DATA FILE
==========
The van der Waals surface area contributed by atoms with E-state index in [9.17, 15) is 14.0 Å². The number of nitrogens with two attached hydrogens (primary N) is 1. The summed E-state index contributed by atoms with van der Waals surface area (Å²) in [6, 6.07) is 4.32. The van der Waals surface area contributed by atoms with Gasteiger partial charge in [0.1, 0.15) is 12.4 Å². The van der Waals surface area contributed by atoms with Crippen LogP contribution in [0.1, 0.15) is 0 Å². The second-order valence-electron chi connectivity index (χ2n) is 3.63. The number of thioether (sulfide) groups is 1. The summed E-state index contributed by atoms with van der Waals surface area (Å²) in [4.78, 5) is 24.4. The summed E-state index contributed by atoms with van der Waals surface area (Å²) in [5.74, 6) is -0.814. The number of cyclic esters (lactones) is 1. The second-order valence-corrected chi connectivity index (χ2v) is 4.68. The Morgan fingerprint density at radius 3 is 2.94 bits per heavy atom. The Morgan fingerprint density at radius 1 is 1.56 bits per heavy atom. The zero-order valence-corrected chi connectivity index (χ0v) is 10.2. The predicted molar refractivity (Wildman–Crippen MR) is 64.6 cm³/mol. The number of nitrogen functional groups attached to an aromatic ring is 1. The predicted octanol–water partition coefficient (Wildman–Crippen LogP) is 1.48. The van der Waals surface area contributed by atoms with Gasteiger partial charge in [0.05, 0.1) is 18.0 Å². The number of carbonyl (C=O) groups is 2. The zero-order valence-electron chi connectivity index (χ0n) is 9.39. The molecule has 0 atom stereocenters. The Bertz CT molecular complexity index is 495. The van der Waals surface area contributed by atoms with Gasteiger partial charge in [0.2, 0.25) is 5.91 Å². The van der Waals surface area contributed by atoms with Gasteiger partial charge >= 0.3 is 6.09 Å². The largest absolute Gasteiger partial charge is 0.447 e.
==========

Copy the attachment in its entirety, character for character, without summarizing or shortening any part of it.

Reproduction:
The van der Waals surface area contributed by atoms with E-state index in [9.17, 15) is 14.0 Å². The number of nitrogens with two attached hydrogens (primary N) is 1. The summed E-state index contributed by atoms with van der Waals surface area (Å²) in [6, 6.07) is 4.32. The van der Waals surface area contributed by atoms with Gasteiger partial charge in [0.1, 0.15) is 12.4 Å². The van der Waals surface area contributed by atoms with Crippen LogP contribution in [0.1, 0.15) is 0 Å². The second-order valence-electron chi connectivity index (χ2n) is 3.63. The number of thioether (sulfide) groups is 1. The summed E-state index contributed by atoms with van der Waals surface area (Å²) in [4.78, 5) is 24.4. The summed E-state index contributed by atoms with van der Waals surface area (Å²) in [5.74, 6) is -0.814. The number of cyclic esters (lactones) is 1. The second-order valence-corrected chi connectivity index (χ2v) is 4.68. The Morgan fingerprint density at radius 3 is 2.94 bits per heavy atom. The Morgan fingerprint density at radius 1 is 1.56 bits per heavy atom. The zero-order valence-corrected chi connectivity index (χ0v) is 10.2. The predicted molar refractivity (Wildman–Crippen MR) is 64.6 cm³/mol. The number of nitrogen functional groups attached to an aromatic ring is 1. The predicted octanol–water partition coefficient (Wildman–Crippen LogP) is 1.48. The van der Waals surface area contributed by atoms with Gasteiger partial charge in [0.05, 0.1) is 18.0 Å². The number of carbonyl (C=O) groups is 2. The zero-order valence-electron chi connectivity index (χ0n) is 9.39. The molecule has 0 atom stereocenters. The Bertz CT molecular complexity index is 495. The van der Waals surface area contributed by atoms with Gasteiger partial charge in [0.2, 0.25) is 5.91 Å². The van der Waals surface area contributed by atoms with Gasteiger partial charge >= 0.3 is 6.09 Å². The largest absolute Gasteiger partial charge is 0.447 e.